In his work Every Icon, the US American artist John F. Simon, Jr. has programmed software that runs through all possible combinations of black and white fields in a grid of 32 x 32 squares, at a rate of 100 variants per second, from top to bottom. The project was begun on January 14, 1997 promptly at 9:00 AM. On June 8, 1998, the first cell in the second row became black. If the first row needed 1.5 years to display all 4.3 trillion possibilities, the time factor for each additional row increases exponentially. Six trillion years have already been estimated for the second row. By the time the last programmed image appears – with all 1,024 squares turning black – several hundred trillion years will have passed. A bit earlier, in only a few trillion years, one would be able to pick out the shape of a square or an arrow.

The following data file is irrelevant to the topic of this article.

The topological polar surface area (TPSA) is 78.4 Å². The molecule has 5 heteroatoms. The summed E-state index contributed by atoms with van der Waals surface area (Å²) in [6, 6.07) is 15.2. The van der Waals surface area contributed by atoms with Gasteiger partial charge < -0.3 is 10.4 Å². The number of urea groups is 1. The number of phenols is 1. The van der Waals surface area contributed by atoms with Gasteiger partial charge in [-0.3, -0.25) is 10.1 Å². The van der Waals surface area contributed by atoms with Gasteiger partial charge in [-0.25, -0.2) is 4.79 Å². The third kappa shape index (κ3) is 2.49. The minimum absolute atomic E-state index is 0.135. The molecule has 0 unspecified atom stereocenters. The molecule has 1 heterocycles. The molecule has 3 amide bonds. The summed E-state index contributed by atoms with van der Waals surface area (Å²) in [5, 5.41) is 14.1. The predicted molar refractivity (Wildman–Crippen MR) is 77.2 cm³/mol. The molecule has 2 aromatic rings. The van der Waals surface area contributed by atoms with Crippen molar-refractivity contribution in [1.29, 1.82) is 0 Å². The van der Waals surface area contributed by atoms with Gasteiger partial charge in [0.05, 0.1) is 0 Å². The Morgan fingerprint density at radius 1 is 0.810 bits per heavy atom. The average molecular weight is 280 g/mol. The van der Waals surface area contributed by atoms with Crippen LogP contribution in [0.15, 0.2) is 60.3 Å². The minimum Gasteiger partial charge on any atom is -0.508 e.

Simon describes his work as a reaction to the post-modern prognosis of the end of the image, in the late 1980s. With his minimalist, computer-generated design, he makes a major contribution to the inexhaustible variety of image-generating artistic processes. Thus, the revealing of the visual power of his work keeps us waiting.
(Text: Bettina Back)
John F. Simon, Jr. comes from Louisiana. After studying Earth and planetary science and art in St. Louis and New York, he worked as a programmer at a central Internet art project on such works as Jenny Holzer’s Please Change Beliefs, Lawrence Weiner’s Homeport, and Kolmar and Melamid’s famous project, The Most Wanted Paintings, before starting on his own projects.